The latter is one of the most pressing concerns because GM crops are now a mainstay of American agriculture. Ninety percent or more of all US-grown corn, soybeans, canola, and sugar beets are genetically modified versions, which means that virtually all processed food items contain at least one or more genetically modified ingredients.
In the first quarter of 2011 alone, Monsanto spent $1.4 million on lobbying the federal government -- a drop from a year earlier, when they spent $2.5 million during the same quarter. If we all had several million to drop solely on lobbying efforts, suffice to say the world would be a very different place.
If you aren't familiar with the power of lobbying please view the recent 60 minutes expansion on it, which is one of the best 60 Minute episodes I have seen in 40 years.
Furthermore, once you realize just how many of Monsanto's employees have shifted into positions of power within the federal government, it suddenly becomes a lot easier to see how this biotech giant has managed to so successfully undermine common sense.
Unfortunately, it's primarily multinational corporations like Monsanto that have this type of clout, and they use it to further their power, wealth and control -- not only in the United States, but throughout the entire world.
You Can Stop Supporting Monsanto by Boycotting GM Foods
It's quite clear that genetically engineered foods threaten not only biodiversity and the environment; they can also pose potentially serious threats to animal and human health when consumed. Unfortunately, the revolving door between Monsanto and the biotech industry as a whole and the agencies in charge of industry legislation makes it very difficult to stop the ongoing madness.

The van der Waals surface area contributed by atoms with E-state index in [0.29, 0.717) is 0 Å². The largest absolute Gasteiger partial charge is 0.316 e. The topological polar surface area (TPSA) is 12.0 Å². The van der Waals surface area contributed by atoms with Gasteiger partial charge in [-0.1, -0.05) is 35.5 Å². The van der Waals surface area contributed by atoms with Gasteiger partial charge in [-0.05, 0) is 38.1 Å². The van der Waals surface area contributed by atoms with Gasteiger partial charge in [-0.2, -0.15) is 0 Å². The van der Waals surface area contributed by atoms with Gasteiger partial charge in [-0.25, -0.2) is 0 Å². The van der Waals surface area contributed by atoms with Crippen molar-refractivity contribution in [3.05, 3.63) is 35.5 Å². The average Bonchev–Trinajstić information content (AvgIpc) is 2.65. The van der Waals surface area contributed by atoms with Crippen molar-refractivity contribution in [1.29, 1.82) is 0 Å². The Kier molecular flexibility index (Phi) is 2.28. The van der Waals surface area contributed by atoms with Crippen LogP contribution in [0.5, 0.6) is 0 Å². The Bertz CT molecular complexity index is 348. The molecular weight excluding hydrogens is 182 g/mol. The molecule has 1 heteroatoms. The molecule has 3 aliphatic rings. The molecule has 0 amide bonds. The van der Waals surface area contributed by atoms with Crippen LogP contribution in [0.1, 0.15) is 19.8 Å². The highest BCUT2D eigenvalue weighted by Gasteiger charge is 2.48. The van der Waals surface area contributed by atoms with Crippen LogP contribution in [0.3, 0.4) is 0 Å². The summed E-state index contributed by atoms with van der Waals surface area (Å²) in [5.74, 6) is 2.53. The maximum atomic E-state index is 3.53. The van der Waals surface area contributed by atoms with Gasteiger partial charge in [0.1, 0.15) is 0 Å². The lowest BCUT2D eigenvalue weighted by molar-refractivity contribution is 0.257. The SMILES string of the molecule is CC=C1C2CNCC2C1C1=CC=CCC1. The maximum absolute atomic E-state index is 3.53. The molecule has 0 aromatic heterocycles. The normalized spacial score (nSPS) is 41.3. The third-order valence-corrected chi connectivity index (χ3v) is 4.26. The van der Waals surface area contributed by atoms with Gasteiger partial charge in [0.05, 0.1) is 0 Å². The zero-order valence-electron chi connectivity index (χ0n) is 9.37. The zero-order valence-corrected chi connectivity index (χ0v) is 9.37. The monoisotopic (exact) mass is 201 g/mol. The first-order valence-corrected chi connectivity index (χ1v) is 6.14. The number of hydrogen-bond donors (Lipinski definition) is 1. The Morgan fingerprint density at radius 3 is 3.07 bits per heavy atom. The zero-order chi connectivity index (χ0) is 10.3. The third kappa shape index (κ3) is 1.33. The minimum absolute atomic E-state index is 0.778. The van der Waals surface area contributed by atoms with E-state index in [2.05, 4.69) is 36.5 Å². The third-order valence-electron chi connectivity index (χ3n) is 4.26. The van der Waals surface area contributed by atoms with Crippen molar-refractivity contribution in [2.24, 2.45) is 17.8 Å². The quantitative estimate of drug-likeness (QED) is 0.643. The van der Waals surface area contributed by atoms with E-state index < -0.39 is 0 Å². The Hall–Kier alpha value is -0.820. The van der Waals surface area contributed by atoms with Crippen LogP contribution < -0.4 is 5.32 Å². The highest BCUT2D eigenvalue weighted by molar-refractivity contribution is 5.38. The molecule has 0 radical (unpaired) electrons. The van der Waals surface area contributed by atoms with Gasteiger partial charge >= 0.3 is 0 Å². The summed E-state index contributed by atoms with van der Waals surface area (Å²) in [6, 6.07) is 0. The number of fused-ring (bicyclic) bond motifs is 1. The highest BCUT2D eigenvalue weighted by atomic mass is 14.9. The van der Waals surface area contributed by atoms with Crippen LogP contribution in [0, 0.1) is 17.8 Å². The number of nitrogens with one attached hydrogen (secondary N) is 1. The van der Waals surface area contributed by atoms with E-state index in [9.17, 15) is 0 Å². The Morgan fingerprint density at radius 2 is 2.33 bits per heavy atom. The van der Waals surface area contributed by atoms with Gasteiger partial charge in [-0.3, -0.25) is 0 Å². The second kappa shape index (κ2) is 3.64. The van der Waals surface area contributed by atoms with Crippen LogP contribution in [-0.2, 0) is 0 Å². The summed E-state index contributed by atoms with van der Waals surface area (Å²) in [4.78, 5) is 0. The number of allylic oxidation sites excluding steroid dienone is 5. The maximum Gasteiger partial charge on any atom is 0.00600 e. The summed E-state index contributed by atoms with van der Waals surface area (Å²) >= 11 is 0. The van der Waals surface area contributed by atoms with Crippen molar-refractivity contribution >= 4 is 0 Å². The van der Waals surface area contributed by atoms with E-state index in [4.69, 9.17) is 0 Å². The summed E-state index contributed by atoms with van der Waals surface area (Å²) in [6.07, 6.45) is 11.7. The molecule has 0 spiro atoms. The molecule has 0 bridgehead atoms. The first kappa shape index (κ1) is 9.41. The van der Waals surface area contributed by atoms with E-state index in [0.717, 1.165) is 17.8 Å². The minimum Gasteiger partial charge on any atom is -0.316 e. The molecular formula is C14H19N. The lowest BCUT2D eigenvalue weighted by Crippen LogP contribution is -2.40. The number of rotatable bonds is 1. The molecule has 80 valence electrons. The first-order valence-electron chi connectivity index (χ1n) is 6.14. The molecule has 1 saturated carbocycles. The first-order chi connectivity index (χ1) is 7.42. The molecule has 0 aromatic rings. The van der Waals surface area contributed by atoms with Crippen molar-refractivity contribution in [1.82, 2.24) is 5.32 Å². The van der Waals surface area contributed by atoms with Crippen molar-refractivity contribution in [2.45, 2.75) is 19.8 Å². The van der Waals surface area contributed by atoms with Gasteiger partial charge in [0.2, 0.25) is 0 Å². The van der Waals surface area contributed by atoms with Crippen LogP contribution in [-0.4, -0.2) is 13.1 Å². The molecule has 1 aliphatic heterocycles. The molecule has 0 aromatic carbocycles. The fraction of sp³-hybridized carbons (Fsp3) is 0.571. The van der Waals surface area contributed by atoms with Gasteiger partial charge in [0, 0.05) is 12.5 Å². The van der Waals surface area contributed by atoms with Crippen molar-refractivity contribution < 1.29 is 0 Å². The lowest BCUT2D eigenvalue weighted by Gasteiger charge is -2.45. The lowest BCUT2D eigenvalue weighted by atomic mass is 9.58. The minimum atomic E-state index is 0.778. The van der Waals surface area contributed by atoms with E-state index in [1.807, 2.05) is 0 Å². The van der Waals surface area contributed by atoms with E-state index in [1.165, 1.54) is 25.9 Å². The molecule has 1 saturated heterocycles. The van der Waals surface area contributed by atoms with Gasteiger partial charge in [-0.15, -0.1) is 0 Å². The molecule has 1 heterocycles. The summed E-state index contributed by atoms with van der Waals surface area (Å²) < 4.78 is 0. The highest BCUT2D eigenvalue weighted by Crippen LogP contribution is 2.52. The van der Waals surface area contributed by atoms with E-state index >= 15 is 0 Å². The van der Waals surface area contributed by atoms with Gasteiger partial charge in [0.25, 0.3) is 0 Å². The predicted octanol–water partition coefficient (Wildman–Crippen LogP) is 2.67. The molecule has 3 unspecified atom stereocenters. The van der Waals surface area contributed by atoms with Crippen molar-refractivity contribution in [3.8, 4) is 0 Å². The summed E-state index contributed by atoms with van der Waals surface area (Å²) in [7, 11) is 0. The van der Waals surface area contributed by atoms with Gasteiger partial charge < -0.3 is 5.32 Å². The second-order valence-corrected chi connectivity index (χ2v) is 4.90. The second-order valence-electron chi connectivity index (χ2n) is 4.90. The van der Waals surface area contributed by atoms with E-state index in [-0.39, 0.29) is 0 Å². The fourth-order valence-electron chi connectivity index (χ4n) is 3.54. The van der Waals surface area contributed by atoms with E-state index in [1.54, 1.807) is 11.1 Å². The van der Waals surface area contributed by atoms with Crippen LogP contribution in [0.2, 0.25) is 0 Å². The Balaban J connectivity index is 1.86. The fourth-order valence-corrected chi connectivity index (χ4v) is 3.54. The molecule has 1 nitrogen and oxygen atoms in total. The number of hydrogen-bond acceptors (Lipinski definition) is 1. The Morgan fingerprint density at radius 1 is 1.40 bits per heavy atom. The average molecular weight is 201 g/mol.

That does not mean it's impossible, however. But it does require your active participation."
Complete article and videos by Dr. Don M. Huber, one of the senior scientists in the U.S about area of science that relates to genetically modified organisms (GMO)
Part 1: http://youtu.be/X4swW9OFmf8 and
Part 2: http://youtu.be/ENmc9kHnvbo
President Obama knows that agribusiness cannot be trusted with the regulatory powers of government. On the campaign trail in 2007, he promised: "We'll tell ConAgra that it's not the Department of Agribusiness. It's the Department of Agriculture. We're going to put the people's interests ahead of the special interests."
But, starting with his choice for USDA Secretary, the pro-biotech former governor of Iowa, Tom Vilsack, President Obama has let Monsanto, Dupont and the other pesticide and genetic engineering companies know they'll have plenty of friends and supporters within his administration.